Eremiticae vitae descriptio

A description of the eremitic life. O nimis felix sacra solitudo, Quis tuas laudes valeat referre, Vita, dulcedo, requies, asylum, Semita portus. Antra deserti coluere sancti, Montibus sylvisque Camaldulenses Nunc Eremitae satagunt beatam Ducere vitam. Singuli plane rigide seorsum, In suis cellis bene separatis Iugiter degunt, comedunt, et orant Crimina plangunt. Septies templum repetunt silenter, Rite devote celebrant synaxim, Ac Deum laudant, pariter canentes, Nocte dieque. Si diu solus cupit esse quisquam, Et frui vita penitus remota, Is domi clausus remanet quietus, Celica cernens. Regulam servant pietate multa, Quam tulit Divus Benedictus olim, Postmodum sanctus quoque Romualdus Ordinis auctor. Hic Ravenatum procerum propago Tesqua, vel saltus coluit rigentes, Gratia, signis meritisque claris Regnat olympo. Appetant omnes nemorum recessus, Labilis temnant bona cuncta mundi, Eligant soli Domino placere His in Eremis.   O holy solitude, happy beyond measure, Who could be worthy to r

What is a Hermit.

Hermits devote their life to the praise of God and salvation of the world through a stricter separation from the world, the silence of solitude and assiduous prayer and penance.  They manifest to everyone the interior aspect of the mystery of the Church, that is, personal intimacy with Christ. Hidden from the eyes of men, the life of the hermit is a silent preaching of the Lord, to whom he has surrendered his life simply because he is everything to him.  Here is a particular call to find in the desert, in the thick of spiritual battle, the glory of the Crucified One. The hermit was originally a layman (priests were exceptional) who lived alone in the desert outside the framework of any institution, even of the Christian and Ecclesial institution.  This statement should not be taken to imply a separation from the wider Church, but simply that the hermit's participation in the Church does not consist in fulfilling a specific organizational role. Christian solitude, is essentially an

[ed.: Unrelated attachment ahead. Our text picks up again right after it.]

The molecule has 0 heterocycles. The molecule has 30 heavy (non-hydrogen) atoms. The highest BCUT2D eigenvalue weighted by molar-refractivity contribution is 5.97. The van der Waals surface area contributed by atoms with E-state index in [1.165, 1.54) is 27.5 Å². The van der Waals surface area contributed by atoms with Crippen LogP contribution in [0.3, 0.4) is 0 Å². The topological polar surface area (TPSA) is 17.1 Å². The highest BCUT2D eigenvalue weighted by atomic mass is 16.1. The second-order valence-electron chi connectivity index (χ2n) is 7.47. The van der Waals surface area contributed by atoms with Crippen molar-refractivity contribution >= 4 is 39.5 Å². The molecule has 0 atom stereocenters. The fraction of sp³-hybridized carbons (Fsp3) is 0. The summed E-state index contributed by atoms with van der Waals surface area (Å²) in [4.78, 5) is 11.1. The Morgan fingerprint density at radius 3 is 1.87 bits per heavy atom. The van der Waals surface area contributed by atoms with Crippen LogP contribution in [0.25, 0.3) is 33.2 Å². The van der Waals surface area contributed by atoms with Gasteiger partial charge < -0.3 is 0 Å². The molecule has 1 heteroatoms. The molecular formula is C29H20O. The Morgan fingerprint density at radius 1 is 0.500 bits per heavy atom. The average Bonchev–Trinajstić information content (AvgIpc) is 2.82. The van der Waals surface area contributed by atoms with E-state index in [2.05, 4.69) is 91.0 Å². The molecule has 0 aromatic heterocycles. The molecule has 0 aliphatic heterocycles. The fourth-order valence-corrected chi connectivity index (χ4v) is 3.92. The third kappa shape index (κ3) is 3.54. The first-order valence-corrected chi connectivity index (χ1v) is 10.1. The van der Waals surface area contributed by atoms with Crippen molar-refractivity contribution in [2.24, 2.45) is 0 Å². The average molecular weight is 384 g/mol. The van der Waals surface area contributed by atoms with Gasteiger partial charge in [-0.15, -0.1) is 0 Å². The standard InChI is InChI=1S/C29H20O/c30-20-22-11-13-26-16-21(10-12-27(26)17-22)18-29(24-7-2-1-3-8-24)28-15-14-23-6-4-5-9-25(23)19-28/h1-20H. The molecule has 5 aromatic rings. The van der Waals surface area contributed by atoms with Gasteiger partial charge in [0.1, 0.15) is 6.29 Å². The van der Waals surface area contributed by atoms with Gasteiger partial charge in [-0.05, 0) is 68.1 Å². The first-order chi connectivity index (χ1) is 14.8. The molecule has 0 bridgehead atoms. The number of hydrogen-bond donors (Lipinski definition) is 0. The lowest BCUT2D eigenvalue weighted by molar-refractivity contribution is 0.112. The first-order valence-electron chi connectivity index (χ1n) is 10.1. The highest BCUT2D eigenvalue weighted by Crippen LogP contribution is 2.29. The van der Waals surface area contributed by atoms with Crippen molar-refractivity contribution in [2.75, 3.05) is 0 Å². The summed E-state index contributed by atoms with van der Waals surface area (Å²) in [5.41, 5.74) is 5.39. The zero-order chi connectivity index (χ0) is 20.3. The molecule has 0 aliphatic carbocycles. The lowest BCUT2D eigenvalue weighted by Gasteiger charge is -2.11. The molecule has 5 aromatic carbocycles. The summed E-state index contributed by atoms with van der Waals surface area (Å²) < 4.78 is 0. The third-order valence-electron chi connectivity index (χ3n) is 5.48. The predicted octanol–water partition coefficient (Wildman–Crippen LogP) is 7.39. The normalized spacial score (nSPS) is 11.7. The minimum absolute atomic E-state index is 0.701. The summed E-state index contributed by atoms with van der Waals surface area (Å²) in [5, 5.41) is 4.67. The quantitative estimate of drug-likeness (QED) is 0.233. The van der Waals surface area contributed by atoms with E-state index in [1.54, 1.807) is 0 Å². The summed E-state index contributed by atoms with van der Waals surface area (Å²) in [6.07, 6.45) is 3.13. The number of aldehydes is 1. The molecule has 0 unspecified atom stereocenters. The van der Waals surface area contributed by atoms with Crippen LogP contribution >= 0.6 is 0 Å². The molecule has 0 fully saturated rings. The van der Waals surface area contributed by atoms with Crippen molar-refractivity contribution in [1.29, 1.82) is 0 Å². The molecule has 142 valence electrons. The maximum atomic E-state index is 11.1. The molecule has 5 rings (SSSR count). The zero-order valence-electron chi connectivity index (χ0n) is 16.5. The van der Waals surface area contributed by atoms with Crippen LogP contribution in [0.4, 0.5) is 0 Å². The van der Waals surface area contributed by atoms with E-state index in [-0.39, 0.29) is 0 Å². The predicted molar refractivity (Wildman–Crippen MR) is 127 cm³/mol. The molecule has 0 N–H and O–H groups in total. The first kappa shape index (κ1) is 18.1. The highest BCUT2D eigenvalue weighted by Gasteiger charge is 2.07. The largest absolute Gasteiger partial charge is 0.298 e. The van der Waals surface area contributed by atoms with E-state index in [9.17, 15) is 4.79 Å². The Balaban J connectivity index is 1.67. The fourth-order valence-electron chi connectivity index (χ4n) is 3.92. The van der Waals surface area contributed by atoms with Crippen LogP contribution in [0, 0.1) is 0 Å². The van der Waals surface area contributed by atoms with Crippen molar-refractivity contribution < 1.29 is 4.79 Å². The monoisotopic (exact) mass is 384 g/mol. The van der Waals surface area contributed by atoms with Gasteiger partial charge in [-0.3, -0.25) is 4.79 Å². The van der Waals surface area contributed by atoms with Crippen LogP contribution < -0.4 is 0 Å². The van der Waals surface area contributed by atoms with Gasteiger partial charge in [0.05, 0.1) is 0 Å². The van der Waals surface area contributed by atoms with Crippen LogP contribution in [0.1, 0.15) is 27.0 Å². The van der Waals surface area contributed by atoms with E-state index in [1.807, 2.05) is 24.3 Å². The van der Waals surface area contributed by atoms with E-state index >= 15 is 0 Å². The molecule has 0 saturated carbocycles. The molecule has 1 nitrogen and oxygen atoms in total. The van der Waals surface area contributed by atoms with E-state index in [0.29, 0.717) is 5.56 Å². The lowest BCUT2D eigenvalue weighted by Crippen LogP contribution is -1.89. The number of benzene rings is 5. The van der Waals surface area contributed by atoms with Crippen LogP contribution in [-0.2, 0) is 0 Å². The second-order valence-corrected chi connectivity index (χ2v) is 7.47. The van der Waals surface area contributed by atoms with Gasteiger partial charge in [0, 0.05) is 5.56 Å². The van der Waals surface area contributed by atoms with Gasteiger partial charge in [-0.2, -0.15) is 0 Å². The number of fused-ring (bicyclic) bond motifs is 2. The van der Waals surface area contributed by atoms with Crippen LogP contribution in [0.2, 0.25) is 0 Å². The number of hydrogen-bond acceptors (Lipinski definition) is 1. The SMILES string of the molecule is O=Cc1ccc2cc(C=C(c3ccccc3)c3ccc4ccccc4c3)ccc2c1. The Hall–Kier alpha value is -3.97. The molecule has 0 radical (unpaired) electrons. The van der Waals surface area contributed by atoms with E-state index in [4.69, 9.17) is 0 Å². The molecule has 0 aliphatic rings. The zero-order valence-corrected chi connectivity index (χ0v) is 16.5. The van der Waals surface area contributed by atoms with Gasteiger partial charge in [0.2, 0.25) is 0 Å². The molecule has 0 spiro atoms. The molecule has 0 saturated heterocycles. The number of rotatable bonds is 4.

State of Hesychia

   When we discuss Orthodox prayer we are often led to a discussion of  hesychia.  This is a very advanced form of Orthodox spirituality.  It makes up one of the last chapters in Saint Theophan's book, Path to Salvation .  What is it? Hesychia is a state when there is a an inner stillness and one abides alone in spirit with God. Saint John Climacus says, "A hesychast is one who strives to confine his incorporeal being within his bodily house." Saint Theophan says the hesychast is one who is, entirely occupied with being with the one Lord, with Whom he converses face to face, like as a favorite emperor speaks into his ear.  This activity of the heart is surrounded and guarded by preserving stillness of thought. This level of spiritual effort is very advanced and cannot be attained without first conquering our passions  This is an absolute prerequisite.  Hesychia only develops in those who have tasted the "sweetness of God," says Saint Theophan.  He warns us,